Artificial Proba-2 Views of the Sun North Pole (Photo Credit: European Space Agency (ESA) / Royal Observatory in Belgium)
Staying at the sun does not stop well, but the European Space Agency (ESA) has given us a picture of the fire star north pole.
On Monday, the ESA shared the image in a blog post, which is an artificial Proba-2 view of the North Pole of the Sun. The picture shows the sun’s bulky north pole as a toned environment surrounded by a glowing gold circle.
According to ESA, the common NASA / ESA Ulysses mission captured different solitudes to the sun until 2009. Since then, there has not been much exploration of the sun’s poles. Due to the lack of photographed data, researchers must summarize photos of the solar polar regions, including the artificial Proba-2 image above.
ESA continued to explain how the image uses proba-2 satellite observations with low latitude of the sun to reconstruct an artificial view of the star’s poles. These poles can not be seen by us, but spacecraft can gather data about the atmosphere around the sun’s glow. Researchers then form the sun’s main disc and take small amounts of data from the outer and upper parts of the sun as it rotates. Together, these data pieces can be combined to create an image of what the poles of the sun can look like in space.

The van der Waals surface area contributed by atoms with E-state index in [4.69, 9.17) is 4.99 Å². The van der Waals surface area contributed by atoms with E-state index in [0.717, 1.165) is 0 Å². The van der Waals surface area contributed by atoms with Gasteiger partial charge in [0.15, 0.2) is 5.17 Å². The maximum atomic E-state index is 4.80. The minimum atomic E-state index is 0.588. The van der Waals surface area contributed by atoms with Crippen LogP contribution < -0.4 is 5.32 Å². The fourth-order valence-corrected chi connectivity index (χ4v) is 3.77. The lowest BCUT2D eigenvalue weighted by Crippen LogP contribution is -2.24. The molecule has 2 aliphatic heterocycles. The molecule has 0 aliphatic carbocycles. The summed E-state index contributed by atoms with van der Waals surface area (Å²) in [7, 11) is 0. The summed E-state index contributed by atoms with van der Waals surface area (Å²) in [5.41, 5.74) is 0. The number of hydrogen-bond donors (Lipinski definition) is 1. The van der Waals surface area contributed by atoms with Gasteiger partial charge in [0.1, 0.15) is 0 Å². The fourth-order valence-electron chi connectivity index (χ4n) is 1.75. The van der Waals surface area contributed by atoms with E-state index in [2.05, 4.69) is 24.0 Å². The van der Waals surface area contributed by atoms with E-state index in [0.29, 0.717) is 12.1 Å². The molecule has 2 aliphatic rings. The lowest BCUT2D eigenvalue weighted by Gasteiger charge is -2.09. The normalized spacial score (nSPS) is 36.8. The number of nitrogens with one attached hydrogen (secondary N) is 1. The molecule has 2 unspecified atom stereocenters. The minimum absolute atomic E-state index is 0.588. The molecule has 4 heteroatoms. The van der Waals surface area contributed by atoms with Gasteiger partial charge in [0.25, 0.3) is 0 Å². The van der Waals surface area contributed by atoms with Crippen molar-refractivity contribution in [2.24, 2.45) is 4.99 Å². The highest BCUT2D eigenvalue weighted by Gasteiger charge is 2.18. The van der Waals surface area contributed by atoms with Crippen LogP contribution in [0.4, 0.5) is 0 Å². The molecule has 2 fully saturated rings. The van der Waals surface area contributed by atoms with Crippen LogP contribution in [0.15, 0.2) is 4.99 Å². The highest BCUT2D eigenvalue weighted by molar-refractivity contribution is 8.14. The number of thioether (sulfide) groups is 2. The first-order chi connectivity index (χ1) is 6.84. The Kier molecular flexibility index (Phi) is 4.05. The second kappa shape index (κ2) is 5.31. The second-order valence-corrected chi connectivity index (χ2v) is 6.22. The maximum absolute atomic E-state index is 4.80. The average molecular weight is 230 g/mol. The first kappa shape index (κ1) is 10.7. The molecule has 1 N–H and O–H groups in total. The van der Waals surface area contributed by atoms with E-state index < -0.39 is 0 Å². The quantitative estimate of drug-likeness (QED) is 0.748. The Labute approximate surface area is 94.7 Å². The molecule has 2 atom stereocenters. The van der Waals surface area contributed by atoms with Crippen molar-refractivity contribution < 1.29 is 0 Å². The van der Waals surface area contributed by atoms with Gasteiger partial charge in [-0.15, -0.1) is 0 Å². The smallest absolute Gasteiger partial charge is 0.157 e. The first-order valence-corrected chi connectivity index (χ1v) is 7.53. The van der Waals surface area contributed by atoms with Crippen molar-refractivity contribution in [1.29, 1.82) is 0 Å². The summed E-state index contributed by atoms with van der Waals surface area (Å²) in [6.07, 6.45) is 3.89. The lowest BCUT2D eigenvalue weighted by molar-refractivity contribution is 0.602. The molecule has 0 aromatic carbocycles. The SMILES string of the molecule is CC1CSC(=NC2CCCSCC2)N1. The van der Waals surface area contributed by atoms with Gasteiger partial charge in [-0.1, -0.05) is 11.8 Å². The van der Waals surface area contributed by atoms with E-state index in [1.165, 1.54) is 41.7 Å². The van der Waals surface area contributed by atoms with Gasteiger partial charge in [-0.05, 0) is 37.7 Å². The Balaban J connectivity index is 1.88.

However, the image is not just for viewing pleasure. An artificial image of the sun’s north pole can provide clues on coronal holes and ejections that affect space weather beyond the ground. ESA’s Solar Orbiter spacecraft continues to explore the solar polar regions and how its magnetic field impact can affect its interstellar atmosphere.
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